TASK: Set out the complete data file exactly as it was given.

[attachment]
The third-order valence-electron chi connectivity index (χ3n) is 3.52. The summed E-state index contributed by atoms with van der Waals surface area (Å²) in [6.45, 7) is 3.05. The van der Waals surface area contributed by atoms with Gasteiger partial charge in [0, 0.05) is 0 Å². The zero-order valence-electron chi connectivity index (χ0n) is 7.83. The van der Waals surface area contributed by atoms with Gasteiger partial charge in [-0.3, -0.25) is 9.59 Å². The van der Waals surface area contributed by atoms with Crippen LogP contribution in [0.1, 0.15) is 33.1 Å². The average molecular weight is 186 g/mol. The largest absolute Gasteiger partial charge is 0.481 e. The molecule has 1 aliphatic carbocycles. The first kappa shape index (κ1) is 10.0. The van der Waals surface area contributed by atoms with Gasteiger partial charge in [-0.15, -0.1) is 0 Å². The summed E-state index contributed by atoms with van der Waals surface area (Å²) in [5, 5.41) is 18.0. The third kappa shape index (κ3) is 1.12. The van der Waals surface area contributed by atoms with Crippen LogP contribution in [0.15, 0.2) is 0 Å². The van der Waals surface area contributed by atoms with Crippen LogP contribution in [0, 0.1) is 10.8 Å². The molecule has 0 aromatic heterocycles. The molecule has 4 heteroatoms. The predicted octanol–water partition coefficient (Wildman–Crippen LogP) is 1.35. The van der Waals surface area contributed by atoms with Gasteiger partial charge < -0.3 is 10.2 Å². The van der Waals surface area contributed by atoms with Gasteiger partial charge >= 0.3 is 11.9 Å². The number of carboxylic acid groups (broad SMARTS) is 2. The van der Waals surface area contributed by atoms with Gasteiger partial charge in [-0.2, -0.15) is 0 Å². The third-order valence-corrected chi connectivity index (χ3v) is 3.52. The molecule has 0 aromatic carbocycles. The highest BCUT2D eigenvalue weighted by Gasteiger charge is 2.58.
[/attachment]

The third-order valence-electron chi connectivity index (χ3n) is 3.52. The summed E-state index contributed by atoms with van der Waals surface area (Å²) in [6.45, 7) is 3.05. The van der Waals surface area contributed by atoms with Gasteiger partial charge in [0, 0.05) is 0 Å². The zero-order valence-electron chi connectivity index (χ0n) is 7.83. The van der Waals surface area contributed by atoms with Gasteiger partial charge in [-0.3, -0.25) is 9.59 Å². The van der Waals surface area contributed by atoms with Crippen LogP contribution in [0.1, 0.15) is 33.1 Å². The average molecular weight is 186 g/mol. The largest absolute Gasteiger partial charge is 0.481 e. The molecule has 1 aliphatic carbocycles. The first kappa shape index (κ1) is 10.0. The van der Waals surface area contributed by atoms with Gasteiger partial charge in [-0.15, -0.1) is 0 Å². The summed E-state index contributed by atoms with van der Waals surface area (Å²) in [5, 5.41) is 18.0. The third kappa shape index (κ3) is 1.12. The van der Waals surface area contributed by atoms with Crippen LogP contribution in [0.15, 0.2) is 0 Å². The van der Waals surface area contributed by atoms with Crippen LogP contribution in [0, 0.1) is 10.8 Å². The molecule has 0 aromatic heterocycles. The molecule has 4 heteroatoms. The predicted octanol–water partition coefficient (Wildman–Crippen LogP) is 1.35. The van der Waals surface area contributed by atoms with Gasteiger partial charge < -0.3 is 10.2 Å². The van der Waals surface area contributed by atoms with Gasteiger partial charge >= 0.3 is 11.9 Å². The number of carboxylic acid groups (broad SMARTS) is 2. The van der Waals surface area contributed by atoms with Gasteiger partial charge in [-0.2, -0.15) is 0 Å². The third-order valence-corrected chi connectivity index (χ3v) is 3.52. The molecule has 0 aromatic carbocycles. The highest BCUT2D eigenvalue weighted by Gasteiger charge is 2.58.